On July 6, 2004, the Citizens Committee for the Video Lottery Terminal initiative filed with the DC Board of Elections and Ethics 3,869 petition pages containing 56,044 signatures in support of Initiative 68, the Video Lottery Terminal Initiative of 2004 (Exhibit 1). Although District law gives proponents 180 days to circulate an initiative petition, the Citizens Committee gathered all of its signatures within a five-day period, from 4:00 p.m. on July 1, 2004, when the BOEE issued the petition forms, to 5:00 p.m. on July 6, 2004, when the Committee submitted its petition.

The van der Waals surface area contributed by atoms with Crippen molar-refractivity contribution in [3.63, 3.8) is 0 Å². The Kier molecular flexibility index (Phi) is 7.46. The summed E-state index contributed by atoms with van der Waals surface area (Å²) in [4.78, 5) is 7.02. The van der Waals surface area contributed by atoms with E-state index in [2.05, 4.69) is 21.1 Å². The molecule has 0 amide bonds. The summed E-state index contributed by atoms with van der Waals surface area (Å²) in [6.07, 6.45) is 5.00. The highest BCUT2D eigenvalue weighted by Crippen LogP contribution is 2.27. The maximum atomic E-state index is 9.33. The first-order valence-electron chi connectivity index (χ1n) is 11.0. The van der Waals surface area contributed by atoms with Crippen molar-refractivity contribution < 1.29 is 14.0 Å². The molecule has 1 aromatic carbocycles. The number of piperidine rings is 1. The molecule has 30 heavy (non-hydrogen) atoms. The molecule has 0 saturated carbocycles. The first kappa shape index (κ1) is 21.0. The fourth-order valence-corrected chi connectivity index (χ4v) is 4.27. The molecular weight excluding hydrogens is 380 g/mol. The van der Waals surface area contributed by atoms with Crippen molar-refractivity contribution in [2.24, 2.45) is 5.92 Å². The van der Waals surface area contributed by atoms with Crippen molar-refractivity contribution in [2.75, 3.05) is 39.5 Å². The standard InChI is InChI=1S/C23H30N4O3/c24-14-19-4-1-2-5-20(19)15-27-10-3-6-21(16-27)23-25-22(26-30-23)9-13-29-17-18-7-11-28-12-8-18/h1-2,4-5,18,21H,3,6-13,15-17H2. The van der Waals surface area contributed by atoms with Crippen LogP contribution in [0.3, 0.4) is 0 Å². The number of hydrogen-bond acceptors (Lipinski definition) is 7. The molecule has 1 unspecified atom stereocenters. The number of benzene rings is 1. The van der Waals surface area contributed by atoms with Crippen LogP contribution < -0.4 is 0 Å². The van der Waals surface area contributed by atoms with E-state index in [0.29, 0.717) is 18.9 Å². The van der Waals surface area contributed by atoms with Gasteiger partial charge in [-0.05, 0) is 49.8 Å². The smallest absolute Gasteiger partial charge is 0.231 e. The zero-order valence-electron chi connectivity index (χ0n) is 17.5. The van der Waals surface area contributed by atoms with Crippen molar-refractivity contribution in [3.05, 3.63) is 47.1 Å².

On July 19, 2004, DC Watch and DC Against Slots challenged this petition under DC Code §1-1001-16(o)(1) and several sections of 3 DCMR Chapter 10 (Exhibit 3). This challenge, also known as the Brizill/James challenge, was based on a pervasive pattern and practice of fraud, forgery, and falsification of the petitions that permeated the entire petition circulation process. The challenge alleged that the great majority of the signatures appeared on petitions with false affidavits. Specifically, the challenge alleged that: 1) some of the circulator’s affidavits, supposedly "signed" by one person, were in several different handwritings and were therefore fraudulent; 2) some of the circulators admitted in interviews to signing affidavits on petition sheets that they did not in fact circulate, and that were circulated outside their presence by nonresident professional circulators; 3) some circulators’ affidavits were signed with nonexistent addresses, nonresidential addresses, or addresses that were not valid residences of the circulator; 4) some of the affidavits were signed by mentally incompetent persons who could not have circulated their petitions themselves; 5) some circulators submitted such a great quantity of signatures that it would have been physically impossible to have collected them within the time frame claimed on the affidavit; 6) some affidavit signatures were redacted and substituted with the signature of another; 7) some affidavits were attributed to an individual who stated his identity was stolen and that he circulated no petitions and signed no affidavits; and 8) some circulators’ petitions contained forgeries that were so pervasive that they rendered their affidavits valueless. Moreover, the challenge indicated that some circulators stated in interviews that they had witnessed "signing parties" at which nonresident professional petition circulators and others forged signatures on petitions with names taken from the telephone book. The challenge also alleged that circulators were disguising and misrepresenting the very nature of the initiative by presenting it to registered voters, through the use of T-shirts, brochures, and their oral presentations.